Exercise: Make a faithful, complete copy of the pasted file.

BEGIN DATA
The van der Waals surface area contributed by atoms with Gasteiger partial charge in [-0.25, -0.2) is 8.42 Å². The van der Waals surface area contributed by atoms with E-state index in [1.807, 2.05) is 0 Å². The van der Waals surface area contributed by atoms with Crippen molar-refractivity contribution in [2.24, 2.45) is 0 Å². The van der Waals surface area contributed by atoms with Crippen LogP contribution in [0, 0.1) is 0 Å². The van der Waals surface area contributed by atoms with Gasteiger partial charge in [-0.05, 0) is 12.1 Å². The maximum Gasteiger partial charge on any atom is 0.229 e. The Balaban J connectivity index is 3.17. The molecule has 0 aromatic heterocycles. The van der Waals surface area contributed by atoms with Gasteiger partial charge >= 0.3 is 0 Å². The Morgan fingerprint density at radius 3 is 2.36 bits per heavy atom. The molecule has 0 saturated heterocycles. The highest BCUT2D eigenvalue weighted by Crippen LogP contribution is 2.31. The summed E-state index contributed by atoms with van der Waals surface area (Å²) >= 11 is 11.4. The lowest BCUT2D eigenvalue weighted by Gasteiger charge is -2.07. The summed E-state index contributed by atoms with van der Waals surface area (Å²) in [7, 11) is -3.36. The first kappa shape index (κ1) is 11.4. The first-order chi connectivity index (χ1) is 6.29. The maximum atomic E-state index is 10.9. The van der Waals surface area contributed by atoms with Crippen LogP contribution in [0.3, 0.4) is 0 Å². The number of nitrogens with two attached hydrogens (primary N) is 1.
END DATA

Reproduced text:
The van der Waals surface area contributed by atoms with Gasteiger partial charge in [-0.25, -0.2) is 8.42 Å². The van der Waals surface area contributed by atoms with E-state index in [1.807, 2.05) is 0 Å². The van der Waals surface area contributed by atoms with Crippen molar-refractivity contribution in [2.24, 2.45) is 0 Å². The van der Waals surface area contributed by atoms with Crippen LogP contribution in [0, 0.1) is 0 Å². The van der Waals surface area contributed by atoms with Gasteiger partial charge in [-0.05, 0) is 12.1 Å². The maximum Gasteiger partial charge on any atom is 0.229 e. The Balaban J connectivity index is 3.17. The molecule has 0 aromatic heterocycles. The van der Waals surface area contributed by atoms with Gasteiger partial charge >= 0.3 is 0 Å². The Morgan fingerprint density at radius 3 is 2.36 bits per heavy atom. The molecule has 0 saturated heterocycles. The highest BCUT2D eigenvalue weighted by Crippen LogP contribution is 2.31. The summed E-state index contributed by atoms with van der Waals surface area (Å²) >= 11 is 11.4. The lowest BCUT2D eigenvalue weighted by Gasteiger charge is -2.07. The summed E-state index contributed by atoms with van der Waals surface area (Å²) in [7, 11) is -3.36. The first kappa shape index (κ1) is 11.4. The first-order chi connectivity index (χ1) is 6.29. The maximum atomic E-state index is 10.9. The van der Waals surface area contributed by atoms with Crippen LogP contribution in [0.3, 0.4) is 0 Å². The number of nitrogens with two attached hydrogens (primary N) is 1.